# 13 Iterator Pattern Written by Jay Strawn

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The iterator pattern is a behavioral pattern that provides a standard way to loop through a collection. This pattern involves two types:

1. The Swift `IteratorProtocol` defines a type that can be iterated using a `for in` loop.

2. The iterator object is the type you want to make iterable. Instead of conforming to `IteratorProtocol` directly, however, you can conform to `Sequence`, which itself conforms to `IteratorProtocol`. By doing so, you’ll get many higher-order functions, including `map`, `filter` and more, for free.

What does “for free” mean? It means these useful built-in functions can be used on any object that conforms to `Sequence`, which can save you from writing your own sorting, splitting and comparing algorithms.

## When should you use it?

Use the iterator pattern when you have a type that holds onto a group of objects, and you want to make them iterable using a standard `for in` syntax.

## Playground example

Open IntermediateDesignPattern.xcworkspace in the Starter directory, or continue from your own playground workspace from the last chapter, then open the Iterator page.

``````import Foundation

// 1
public struct Queue<T> {
private var array: [T?] = []

// 2

// 3
public var isEmpty: Bool {
return count == 0
}

// 4
public var count: Int {
}

// 5
public mutating func enqueue(_ element: T) {
array.append(element)
}

// 6
public mutating func dequeue() -> T? {
let element = array[head] else {
return nil
}

if array.count > 50,
percentage > 0.25 {
}

return element
}
}
``````
``````public struct Ticket {
var description: String
var priority: PriorityType

enum PriorityType {
case low
case medium
case high
}

init(description: String, priority: PriorityType) {
self.description = description
self.priority = priority
}
}

var queue = Queue<Ticket>()
queue.enqueue(Ticket(
description: "Wireframe Tinder for dogs app",
priority: .low))
queue.enqueue(Ticket(
description: "Set up 4k monitor for Josh",
priority: .medium))
queue.enqueue(Ticket(
description: "There is smoke coming out of my laptop",
priority: .high))
queue.enqueue(Ticket(
description: "Put googly eyes on the Roomba",
priority: .low))
queue.dequeue()
``````
``````extension Queue: Sequence {
public func makeIterator()
-> IndexingIterator<ArraySlice<T?>> {

let nonEmptyValues = array[head ..< array.count]
return nonEmptyValues.makeIterator()
}
}
``````
``````print("List of Tickets in queue:")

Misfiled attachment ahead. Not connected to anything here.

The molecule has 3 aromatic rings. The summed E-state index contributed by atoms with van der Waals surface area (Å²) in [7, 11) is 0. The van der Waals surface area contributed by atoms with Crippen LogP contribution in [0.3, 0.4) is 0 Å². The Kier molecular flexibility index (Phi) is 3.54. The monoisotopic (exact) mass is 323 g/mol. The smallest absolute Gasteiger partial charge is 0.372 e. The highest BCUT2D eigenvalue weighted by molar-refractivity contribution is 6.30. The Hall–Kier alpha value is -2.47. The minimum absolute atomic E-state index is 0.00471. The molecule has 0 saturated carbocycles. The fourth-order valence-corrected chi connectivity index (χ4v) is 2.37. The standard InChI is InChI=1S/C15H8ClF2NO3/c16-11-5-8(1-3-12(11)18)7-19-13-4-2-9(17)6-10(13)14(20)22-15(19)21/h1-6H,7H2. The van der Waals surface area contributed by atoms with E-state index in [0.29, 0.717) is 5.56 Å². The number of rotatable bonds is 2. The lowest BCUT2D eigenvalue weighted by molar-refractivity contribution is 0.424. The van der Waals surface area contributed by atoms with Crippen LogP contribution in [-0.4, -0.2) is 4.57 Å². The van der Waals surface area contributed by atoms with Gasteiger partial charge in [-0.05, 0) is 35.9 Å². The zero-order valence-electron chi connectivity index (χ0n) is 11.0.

for ticket in queue {
print(ticket?.description ?? "No Description")
}
``````
``````extension Ticket {
var sortIndex : Int {
switch self.priority {
case .low:
return 0
case .medium:
return 1
case .high:
return 2
}
}
}
``````
``````let sortedTickets = queue.sorted {
\$0!.sortIndex > (\$1?.sortIndex)!
}
var sortedQueue = Queue<Ticket>()

for ticket in sortedTickets {
sortedQueue.enqueue(ticket!)
}

print("\n")
print("Tickets sorted by priority:")
for ticket in sortedQueue {
print(ticket?.description ?? "No Description")
}
``````

## What should you be careful about?

There is a protocol named `IteratorProtocol`, which allows you to customize how your object is iterated. You simply implement a `next()` method that returns the next object in the iteration. However, you’ll probably never need to conform to `IteratorProtocol` directly.

## Tutorial project

You’ll continue building onto Coffee Quest from the previous chapter. You’ll finally be adding functionality to the switch in the upper-right corner!

``````public struct Filter {
public let filter: (Business) -> Bool

public static func identity() -> Filter {
return Filter(filter: { _ in return true }, businesses: [])
}

public static func starRating(
atLeast starRating: Double) -> Filter {
return Filter(filter: { \$0.rating >= starRating },
}

}
}

extension Filter: Sequence {

public func makeIterator() -> IndexingIterator<[Business]> {
}
}
``````
``````private var filter = Filter.identity()
``````
``````self.filter.businesses = businesses
``````
``````if sender.isOn {
// 1
filter = Filter.starRating(atLeast: 4.0)
} else {
// 2
filter = Filter.identity()
}
// 3

// 4
``````
``````// 1
mapView.removeAnnotations(mapView.annotations)

// 2

// 3
let viewModel =
}
``````

## Key points

You learned about the iterator pattern in this chapter. Here are its key points:

## Where to go from here?

You’ve added a lot of great functionality to Coffee Question over the last few chapters! However, there’s still many more features you could add:

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